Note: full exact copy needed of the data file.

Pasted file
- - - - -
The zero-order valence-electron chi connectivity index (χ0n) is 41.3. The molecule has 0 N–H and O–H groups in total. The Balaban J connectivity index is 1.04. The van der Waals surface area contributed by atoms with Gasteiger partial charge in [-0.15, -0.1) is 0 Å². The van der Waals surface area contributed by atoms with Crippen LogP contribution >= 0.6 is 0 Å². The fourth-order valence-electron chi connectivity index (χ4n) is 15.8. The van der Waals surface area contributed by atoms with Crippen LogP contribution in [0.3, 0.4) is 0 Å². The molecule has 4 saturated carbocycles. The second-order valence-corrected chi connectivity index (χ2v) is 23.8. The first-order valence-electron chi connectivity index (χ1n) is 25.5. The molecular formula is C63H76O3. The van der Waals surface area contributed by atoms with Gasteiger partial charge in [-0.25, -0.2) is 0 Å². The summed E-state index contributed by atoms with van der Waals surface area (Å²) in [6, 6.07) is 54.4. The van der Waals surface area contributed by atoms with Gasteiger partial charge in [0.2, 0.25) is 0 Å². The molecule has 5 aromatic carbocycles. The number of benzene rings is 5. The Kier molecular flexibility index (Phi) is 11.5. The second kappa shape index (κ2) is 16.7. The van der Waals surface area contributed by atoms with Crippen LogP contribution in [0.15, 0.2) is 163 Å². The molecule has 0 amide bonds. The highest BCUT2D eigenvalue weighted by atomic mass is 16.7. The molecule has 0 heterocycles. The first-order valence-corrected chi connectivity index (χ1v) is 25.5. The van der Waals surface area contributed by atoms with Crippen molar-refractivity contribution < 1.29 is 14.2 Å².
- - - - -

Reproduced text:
The zero-order valence-electron chi connectivity index (χ0n) is 41.3. The molecule has 0 N–H and O–H groups in total. The Balaban J connectivity index is 1.04. The van der Waals surface area contributed by atoms with Gasteiger partial charge in [-0.15, -0.1) is 0 Å². The van der Waals surface area contributed by atoms with Crippen LogP contribution >= 0.6 is 0 Å². The fourth-order valence-electron chi connectivity index (χ4n) is 15.8. The van der Waals surface area contributed by atoms with Crippen LogP contribution in [0.3, 0.4) is 0 Å². The molecule has 4 saturated carbocycles. The second-order valence-corrected chi connectivity index (χ2v) is 23.8. The first-order valence-electron chi connectivity index (χ1n) is 25.5. The molecular formula is C63H76O3. The van der Waals surface area contributed by atoms with Gasteiger partial charge in [-0.25, -0.2) is 0 Å². The summed E-state index contributed by atoms with van der Waals surface area (Å²) in [6, 6.07) is 54.4. The van der Waals surface area contributed by atoms with Gasteiger partial charge in [0.2, 0.25) is 0 Å². The molecule has 5 aromatic carbocycles. The number of benzene rings is 5. The Kier molecular flexibility index (Phi) is 11.5. The second kappa shape index (κ2) is 16.7. The van der Waals surface area contributed by atoms with Crippen LogP contribution in [0.15, 0.2) is 163 Å². The molecule has 0 amide bonds. The highest BCUT2D eigenvalue weighted by atomic mass is 16.7. The molecule has 0 heterocycles. The first-order valence-corrected chi connectivity index (χ1v) is 25.5. The van der Waals surface area contributed by atoms with Crippen molar-refractivity contribution < 1.29 is 14.2 Å².